India and Canada are embroiled in their biggest diplomatic spat in living memory, resulting in tit-for-tat moves that saw Canada expel the station chief of the Research and Analysis Wing, or RAW, the Indian intelligence agency. Within hours, the Indian government responded in kind and expelled the Canadian intelligence agency's station chief in India.

"The concerned diplomat has been asked to leave India within the next five days," said a press release issued by India's Ministry of External Affairs (MEA) on Monday (September 18), adding, "The decision reflects the Government of India's growing concern at the interference of Canadian diplomats in our internal matters and their involvement in anti-India activities."

The language of the press release is not what you usually see between friendly nations. And it has kept getting worse. But how did it all come to this? And could it have been avoided?

Roots of the conflict

The row exploded into a full-blown international crisis on Monday, when Canadian Prime Minister Justin Trudeau told Parliament that Canadian security agencies were "actively pursuing credible allegations of a potential link between agents of the government of India and (Hardeep Singh) Nijjar's death".

Hardeep Singh Nijjar, 45, was shot dead outside a Sikh temple on June 18 in Surrey, a suburb of Vancouver with a large Sikh population (Canada is home to the world's largest population of Sikhs outside the Indian state of Punjab). Nijjar was known as an ardent supporter of a separate Sikh homeland, Khalistan, to be carved out of Punjab, and was designated as a "terrorist" by India in July 2020. The Khalistan Tiger Force chief was the fourth Khalistani separatist to be killed on foreign soil in 2023, and fuelled speculation within India itself that RAW was mounting a secret operation to eliminate such elements in the Indian diaspora.

Trudeau said any involvement of a foreign government in the killing of a Canadian citizen was "an unacceptable violation of our sovereignty", adding he had raised the murder with Indian Prime Minister Narendra Modi on the sidelines of the G20 summit in New Delhi.

Analysts are of the view that Trudeau's decision to go public with the accusation in the way that he did was driven at least partly by the torrid time he endured in New Delhi during the G20 summit, held September 9-10. After the summit was over, Trudeau remained stranded in Delhi for two days as his aircraft experienced technical difficulties. By all accounts, he spent those two days holed up in his room at the Lalit Hotel with his son, who was travelling with him.

If the Canadian leader spent those two days checking out the Indian media, he would have seen they were full of reports essentially trolling him, on him being rebuked by his counterpart Narendra Modi during the summit itself. The two prime ministers did not hold a formal bilateral meeting at the summit, but in a brief conversation on the sidelines, Trudeau said the pair discussed foreign interference and "respect for the rule of law."

Meanwhile the Indian MEA in a handout said Modi conveyed "strong concerns about continuing anti-India activities of extremist elements in Canada. They are promoting secessionism and inciting violence against Indian diplomats, damaging diplomatic premises, and threatening the Indian community in Canada and their places of worship."

"The nexus of such forces with organised crime, drug syndicates and human trafficking should be a concern for Canada as well," it added.

The Khalistan movement in Canada

Asked about India's concerns over the increasing activities of Khalistani elements in Canada, Trudeau said at a press conference that his country "will always defend freedom of peaceful protest, freedom of conscience, and freedom of speech" but at the same time asserted that it will always prevent violence and push back against hatred. This did not go down well with his hosts, and drove much of the criticism in the media.

For Trudeau, it must have felt like groundhog day all over again. He endured an even more torturous trip in 2018, when he had to wait till the fifth day of a six-day state visit to gain an audience with Modi. Speaking to CNN at the time, Dhruva Jaishankar, a fellow at Delhi-based think tank Brookings India, said that Modi's apparent cold shouldering of Trudeau was significant.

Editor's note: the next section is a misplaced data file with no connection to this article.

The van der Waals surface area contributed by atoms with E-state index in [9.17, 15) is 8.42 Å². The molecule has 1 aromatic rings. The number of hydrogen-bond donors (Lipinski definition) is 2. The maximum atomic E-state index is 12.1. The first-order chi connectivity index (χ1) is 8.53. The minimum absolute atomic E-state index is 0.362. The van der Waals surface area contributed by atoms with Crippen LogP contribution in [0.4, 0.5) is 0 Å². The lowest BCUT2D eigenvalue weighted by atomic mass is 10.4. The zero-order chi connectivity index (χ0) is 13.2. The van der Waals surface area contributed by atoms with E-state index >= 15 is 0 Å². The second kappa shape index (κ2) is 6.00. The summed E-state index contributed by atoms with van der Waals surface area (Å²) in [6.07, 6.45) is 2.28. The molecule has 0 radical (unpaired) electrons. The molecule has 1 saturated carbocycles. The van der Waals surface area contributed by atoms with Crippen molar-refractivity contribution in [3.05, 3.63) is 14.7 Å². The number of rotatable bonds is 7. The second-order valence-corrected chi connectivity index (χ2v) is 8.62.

"This is quite clearly a strong signal that India is very unhappy with the Trudeau government for its approach to this (Khalistani separatist) issue," said Jaishankar.

What Canada would describe as 'political activism' or protests on its soil by the large Sikh population in the country (numbering 770,000 or 2.1 percent of the population in the latest census) has been a flashpoint between Delhi and Ottawa throughout Trudeau's time in office. After appointing four Sikhs to his first cabinet in 2015, Trudeau boasted about having more Sikh ministers than Modi, who was elected a year earlier. Soon however, attention turned to his perceived proximity to individuals sympathetic to the Khalistani cause, straining bilateral relations.

Defence Minister Harjit Singh Sajjan's ties to the movement received particular focus. Today he remains part of Trudeau's cabinet, serving as minister of international development. The current Trudeau administration, following the elections in 2019, is a minority government dependent on the New Democratic Party for its majority in parliament. The NDP is headed by Jagmeet Singh, described in the Indian media as "an arch-Khalistani separatist". In the wake of Trudeau's speech in parliament on Monday, Singh has vowed to hold Narendra Modi "accountable".

In a sharply-worded rebuttal on Tuesday, the Indian MEA said the allegations made by Trudeau were "absurd and motivated". It went on to add: "Such unsubstantiated allegations seek to shift the focus from Khalistani terrorists and extremists, who have been provided shelter in Canada and continue to threaten India's sovereignty and territorial integrity. The inaction of the Canadian Government on this matter has been a long-standing and continuing concern."

How serious is the threat?

That 'long-standing' concern stretches back to at least 1982, when the Indian government asked for the extradition of a Khalistani militant, Talwinder Parmar, wanted for the murder of police officers in Punjab. But the Canadian government, then led by Justin's father Pierre Trudeau, refused. Stunningly, Parmar, who was the head of Babbar Khalsa, a Khalistani separatist group, would go on to bomb an Air India plane, the Kanishka, in 1985, which blew up midair off the coast of Ireland, killing all 329 people aboard.